The Best Method For Roasting Turkey
Martha Stewart's Perfect Roast Turkey
I have tried many methods for roasting turkeys and instead of trying to come up with one that is different, but not better, I've decided to instead introduce you to the one I like best -- one published by Martha Stewart in her magazine, Martha Stewart Living, in 1995.
The link to her recipe is at the bottom of this page.
This method is clear, practical and each precise step is there for a reason, like doing most of the roasting with the turkey's legs facing at the back of the oven where it's always a little hotter. If you don't already have them, you'll need three pieces of kitchen equipment: cheesecloth, an instant thermometer, and cotton kitchen or butcher's twine. If you're making a smaller turkey than the one in her recipe, just reduce the cooking time because you'll probably only need two to three hours (start checking at two hours total cooking time). And when testing for doneness, check that the thickest part of the thigh reads 170° to 180° with your instant thermometer.
Martha's recipe has you adding stuffing to the turkey but if you prefer to cook all your stuffing separately (or make none at all), not to worry. Just stuff the turkey with some sprigs of fresh herbs and perhaps a quartered lemon and garlic cloves instead of stuffing and also watching the overall cooking time as the turkey will be done sooner without the stuffing (this is logical -- there's just less to cook).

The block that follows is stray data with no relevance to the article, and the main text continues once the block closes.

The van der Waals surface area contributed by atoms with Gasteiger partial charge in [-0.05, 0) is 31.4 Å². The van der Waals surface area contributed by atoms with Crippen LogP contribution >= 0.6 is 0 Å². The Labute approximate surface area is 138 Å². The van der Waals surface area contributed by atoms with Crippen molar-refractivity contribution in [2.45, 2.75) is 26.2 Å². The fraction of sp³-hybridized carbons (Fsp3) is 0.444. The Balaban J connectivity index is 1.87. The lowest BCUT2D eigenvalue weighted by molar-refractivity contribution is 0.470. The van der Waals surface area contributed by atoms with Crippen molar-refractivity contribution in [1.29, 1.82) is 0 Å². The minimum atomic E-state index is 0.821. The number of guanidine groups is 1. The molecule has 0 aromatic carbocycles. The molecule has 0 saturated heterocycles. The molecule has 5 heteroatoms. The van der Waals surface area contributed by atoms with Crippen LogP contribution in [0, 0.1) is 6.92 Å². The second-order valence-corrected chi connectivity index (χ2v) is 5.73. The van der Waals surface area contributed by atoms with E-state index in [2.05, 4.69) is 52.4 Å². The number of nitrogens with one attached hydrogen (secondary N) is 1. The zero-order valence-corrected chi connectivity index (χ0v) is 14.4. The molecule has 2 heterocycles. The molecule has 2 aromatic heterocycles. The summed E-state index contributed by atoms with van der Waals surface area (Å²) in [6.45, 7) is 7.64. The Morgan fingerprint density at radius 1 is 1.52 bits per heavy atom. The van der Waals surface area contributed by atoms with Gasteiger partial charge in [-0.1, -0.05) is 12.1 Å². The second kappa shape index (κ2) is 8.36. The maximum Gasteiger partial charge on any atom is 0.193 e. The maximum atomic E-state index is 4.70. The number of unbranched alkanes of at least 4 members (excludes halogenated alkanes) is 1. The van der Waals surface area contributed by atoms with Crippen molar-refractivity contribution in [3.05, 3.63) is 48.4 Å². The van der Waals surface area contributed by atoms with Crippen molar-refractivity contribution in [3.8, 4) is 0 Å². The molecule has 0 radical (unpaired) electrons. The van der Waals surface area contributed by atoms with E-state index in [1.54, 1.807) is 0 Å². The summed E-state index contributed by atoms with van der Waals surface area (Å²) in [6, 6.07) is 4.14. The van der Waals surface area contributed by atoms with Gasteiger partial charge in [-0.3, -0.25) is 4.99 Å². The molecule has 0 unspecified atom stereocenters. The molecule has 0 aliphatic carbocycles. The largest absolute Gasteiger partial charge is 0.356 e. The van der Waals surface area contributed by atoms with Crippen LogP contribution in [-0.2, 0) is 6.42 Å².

Two other tips: First, if you're not accustomed to buying wine to cook with or don't drink white wine (making the common advice of cook with what you'd drink not very helpful), purchase a bottle of inexpensive Pinot Grigio -- it's perfect for cooking with. If you don't use the whole bottle, just seal it well and refrigerate -- it will keep for weeks.
And second -- the cheesecloth. Purchase cheesecloth at a cookware or housewares store. Cut the length you'll need with a pair of scissors, saving what's left over for either a future turkey or else to cut into smaller pieces to make little packets of herbs and seasonings, often called bouquet garni (it's cheaper and better to make your own than buy them ready-packaged).
Before you soak the cheesecloth in the wine/melted butter, rinse the cloth in cool water and completely wring it out. This does two things: it rinses out any fibers or dust in the cloth and also it lets the fibers plump a little from the moisture so that when the cloth hits the wine and butter, it better distributes the mixture onto the surface of the turkey instead of soaking it up.